« ПредишнаНапред »
vile and pernicious, if, as is said, he in private allowed it to be false.
. The plan of Paradise Lost has this inconvenience, that it comprises neither human actions nor human manners. The man and woman who act and suffer, are in a state which no other man or woman can ever know. The reader finds no transaction in which he can be engaged ; beholds no condition in which he can by any effort of imagination place himself; he has, therefore, little natural curiosity or sympathy.
We all, indeed, feel the effects of Adam's disobedience; we all sin like Adam, and like him inust all bewail our offences; we have restless and infidious enemies in the fallen angels, and
in the bleffed fpirits we have guardians and friends; in the Redemption of mankind we hope to be included; and in the description of heaven and hell we are surely interested, as we are all to refide hereafter either in the regions of horror or of bliss. -- But these truths are too important to be new; they have been taught to our infancy; they have mingled with our folitary thoughts and familiar conversation, and are habitually interwoven with the whole texture of life. Being therefore not new, they raise no unaccustomed emotion in the mind; what we knew before we cannot learn ; what is not unexpected cannot surprise.
...Of the ideas suggested by these awful scenes, from fome we recede with reverence, except when stated hours require their association; and from others we shrink with horror, or admit them only as falutary inflictions, as counterpoises to our interests and passions. Such images rather obstruct the career of fancy than incite it.
Pleasure and terrour are indeed the genuine fources of poetry; but poetical pleasure must be such as human imagination can at least conceive, and poetical terrour such as human ftrength and fortitude may combat. The good and evil of Eternity are too ponderous for the wings of wit; the mind finks under them in passive helplessness, content 04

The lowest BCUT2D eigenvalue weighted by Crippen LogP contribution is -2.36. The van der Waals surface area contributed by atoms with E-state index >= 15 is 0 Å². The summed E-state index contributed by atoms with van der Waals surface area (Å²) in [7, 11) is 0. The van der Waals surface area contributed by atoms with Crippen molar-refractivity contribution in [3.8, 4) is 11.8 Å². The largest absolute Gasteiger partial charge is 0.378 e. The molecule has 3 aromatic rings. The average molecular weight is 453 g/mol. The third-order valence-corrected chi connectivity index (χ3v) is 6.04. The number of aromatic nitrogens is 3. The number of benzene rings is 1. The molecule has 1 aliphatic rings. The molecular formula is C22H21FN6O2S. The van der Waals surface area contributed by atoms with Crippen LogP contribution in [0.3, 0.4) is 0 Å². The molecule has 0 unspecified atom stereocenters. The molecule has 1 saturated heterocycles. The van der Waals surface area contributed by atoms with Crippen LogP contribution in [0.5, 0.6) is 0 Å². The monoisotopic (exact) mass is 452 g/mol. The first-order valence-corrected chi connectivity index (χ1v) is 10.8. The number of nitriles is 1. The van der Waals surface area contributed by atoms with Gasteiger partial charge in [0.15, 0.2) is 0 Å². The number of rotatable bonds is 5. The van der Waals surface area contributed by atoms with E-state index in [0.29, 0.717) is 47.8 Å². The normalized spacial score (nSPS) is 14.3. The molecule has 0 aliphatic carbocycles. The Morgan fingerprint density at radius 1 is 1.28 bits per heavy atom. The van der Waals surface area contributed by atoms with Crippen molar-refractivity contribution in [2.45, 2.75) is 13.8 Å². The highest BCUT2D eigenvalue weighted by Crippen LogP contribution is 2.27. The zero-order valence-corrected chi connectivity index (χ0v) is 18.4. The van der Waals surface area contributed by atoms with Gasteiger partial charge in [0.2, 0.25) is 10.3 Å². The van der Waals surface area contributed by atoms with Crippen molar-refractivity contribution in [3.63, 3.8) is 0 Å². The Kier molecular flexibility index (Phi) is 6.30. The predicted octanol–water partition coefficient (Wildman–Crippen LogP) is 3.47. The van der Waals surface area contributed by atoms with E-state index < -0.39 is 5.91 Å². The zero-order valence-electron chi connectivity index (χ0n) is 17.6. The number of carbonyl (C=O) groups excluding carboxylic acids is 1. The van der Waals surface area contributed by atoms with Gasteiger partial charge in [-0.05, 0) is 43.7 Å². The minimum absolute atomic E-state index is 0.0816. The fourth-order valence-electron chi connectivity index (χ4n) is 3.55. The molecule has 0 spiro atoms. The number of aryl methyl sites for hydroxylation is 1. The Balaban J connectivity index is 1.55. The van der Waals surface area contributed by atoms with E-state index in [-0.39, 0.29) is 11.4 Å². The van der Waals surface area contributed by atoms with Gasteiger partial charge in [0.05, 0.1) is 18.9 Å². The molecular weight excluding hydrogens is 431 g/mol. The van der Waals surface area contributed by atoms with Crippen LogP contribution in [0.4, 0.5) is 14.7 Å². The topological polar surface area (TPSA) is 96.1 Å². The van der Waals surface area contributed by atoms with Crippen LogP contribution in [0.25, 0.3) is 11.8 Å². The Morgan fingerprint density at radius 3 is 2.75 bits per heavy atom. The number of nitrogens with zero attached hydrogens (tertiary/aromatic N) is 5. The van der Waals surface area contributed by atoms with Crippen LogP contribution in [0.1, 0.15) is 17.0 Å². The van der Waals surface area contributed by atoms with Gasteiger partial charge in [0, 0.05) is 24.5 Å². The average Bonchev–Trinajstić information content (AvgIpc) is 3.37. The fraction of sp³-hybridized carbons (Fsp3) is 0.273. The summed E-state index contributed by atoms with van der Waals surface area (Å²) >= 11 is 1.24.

with calm belief and humble adoration.
Known truths, however, may take a different appearance, and be conveyed 10 the mind by a new train of interinediate images. This Milton has undertaken, and performed with pregnancy and vigour of mind peculiar to himself. Whoever considers the few radical pofilions which the Scriptures afforded him, will wonder by what energetick operation he expanded them to such extent, and ramified them to so much variety, restrained as he was by religious reverence from licentiousness of fiction.
Here is a full display of the united force of study and genius; of a great accumulation of materials, with judge
ment to digest, and fancy to combine them : Milton was able to select from nature, or from story, from ancient fable, or from modern science, whatever could illustrate or adorn his thoughts. An accumulation of knowledge impregnated his mind, fermented by study, and fublimed by imagination.
It has been therefore said, without an indecent hyperbole, by one of his encomiasts, that in reading Paradise Lost we read a book of universal knowledge.
But original deficience cannot be fupplied. The want of human interestis always felt. Paradise Lost is one of the books which the reader admires and lays down, and forgets to take up again. Its perufal